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 Corporate Credit Analysis T2042 QR Code
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Corporate Credit Analysis



Corporates around the world, especially in Europe and the US, face a number of difficulties that make their working environment more difficult than it was during the financial crisis of 2008–2009. Lenders and investors are once again confronted with widespread and severe credit deterioration across sovereigns, corporates, and other sectors as a result of the difficulties of COVID-19. Credit analysis is becoming more difficult due to a confluence of factors including high cost inflation, significantly higher energy prices, higher and rising interest rates, political unpredictability, worsening geopolitical threats, and declining consumer demand. The degree of ambiguity and upheaval appears destined to stay high for some time. In order to prevent credit losses and generate an optimal risk/reward profile from their exposures, it is even more crucial for creditors and investors to have a solid understanding of how to analyze a variety of credit risks.

Course Objectives

At the end of this course, participants will be able to know:

  • how to use a structured method for corporate credit analysis
  • how to do in-depth financial risk analysis
  • how to calculate important credit ratios
  • how to use Excel for financial modeling and forecasting
  • how to use sensitivity analysis
  • how to analyze leverage in depth, including the factors that affect leverage
  • how to analyze structural elements including ownership, double leverage, structural subordination, and contractual subordination about credit ratings and how they are determined how to analyze the effect of corporate finance activities on credit quality
  • How to model and analyze leveraged buyouts? Credit documentation and important covenants

Targeted Audience

  • Sell-side credit analysts
  • Analysts of credit counterparty risk
  • Managers of fixed income funds
  • Buy-side credit analysts in asset management
  • Sell-side debt capital market executives
  • investors in banks
  • Trades in fixed income and credit
  • People who sell credit or fixed income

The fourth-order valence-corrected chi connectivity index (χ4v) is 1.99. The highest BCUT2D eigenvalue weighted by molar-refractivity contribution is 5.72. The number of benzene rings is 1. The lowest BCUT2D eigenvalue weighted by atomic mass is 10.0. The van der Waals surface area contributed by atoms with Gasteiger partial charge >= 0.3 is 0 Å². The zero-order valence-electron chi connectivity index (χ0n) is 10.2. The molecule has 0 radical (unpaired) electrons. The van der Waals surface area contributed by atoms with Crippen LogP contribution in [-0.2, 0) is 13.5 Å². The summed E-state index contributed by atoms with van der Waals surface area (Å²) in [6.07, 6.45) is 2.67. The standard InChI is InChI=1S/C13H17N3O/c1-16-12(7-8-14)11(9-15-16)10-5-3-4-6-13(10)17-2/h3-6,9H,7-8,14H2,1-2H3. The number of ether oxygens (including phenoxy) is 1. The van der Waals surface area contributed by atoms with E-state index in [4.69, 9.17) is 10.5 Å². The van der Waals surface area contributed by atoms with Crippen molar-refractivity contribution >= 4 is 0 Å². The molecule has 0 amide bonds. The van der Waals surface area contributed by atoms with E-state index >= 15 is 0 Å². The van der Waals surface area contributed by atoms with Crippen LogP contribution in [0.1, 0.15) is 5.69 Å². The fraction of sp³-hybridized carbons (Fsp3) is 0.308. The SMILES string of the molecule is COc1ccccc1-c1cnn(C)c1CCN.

• Private equity professionals
  • Treasurers
  • Equity strategists and analysts
  • Internal auditors and compliance officers
  • Sales of equity and traders
  • Lawyers for corporate finance

Course Outline

Unit 1: Background to credit analysis

  • Credit analysis: What is it?
  • How are credit risk and quality assessed?
  • sources for paying off debt
  • establishing a structure for credit analysis

Income statement analysis from a credit perspective

  • forecasting and analyzing revenue
  • What are the main sources of revenue and what are the risks?
  • What are the major cost factors, their trends, and risks?
  • Variable and fixed costs
  • Currency, interest rate, and commodity hedging effects
  • Dealing with extraordinary items, gains/losses from hedging, restructuring charges, "one-off items," gains/losses from disposals, etc. to determine underlying EBITDA
  • Identifying financial costs and income
  • The effects of IFRS 16 Addressing concerns relating to equity-accounted businesses and NCI taxes
  • In case studies, essential operational and financial ratios (margins, interest cover, and dividend cover ratios) are calculated and analysed.

Unit 2: Cash flow statement analysis from a credit perspective

  • Net financing expense and tax paid are subtracted to arrive at net operating cash flow.
  • Defining investment spending cash flow in terms of gross and net
  • How to define cash flow from financing operations
  • Does the company produce enough cash flow to pay off debt and support capital expenditures?
  • Do recent investments increase value?
  • How are cash flow problems resolved?
  • Is the company giving too much money to its shareholders?
  • Updating the cash flow statement to reflect CADR

Balance sheet analysis from a credit perspective

  • Policies for combining
  • How the asset base is structured
  • PP&E, intangibles, entities with equity accounts, and investments are examples of current assets.
  • Cash, investments, derivative assets, cash commitments, restricted cash,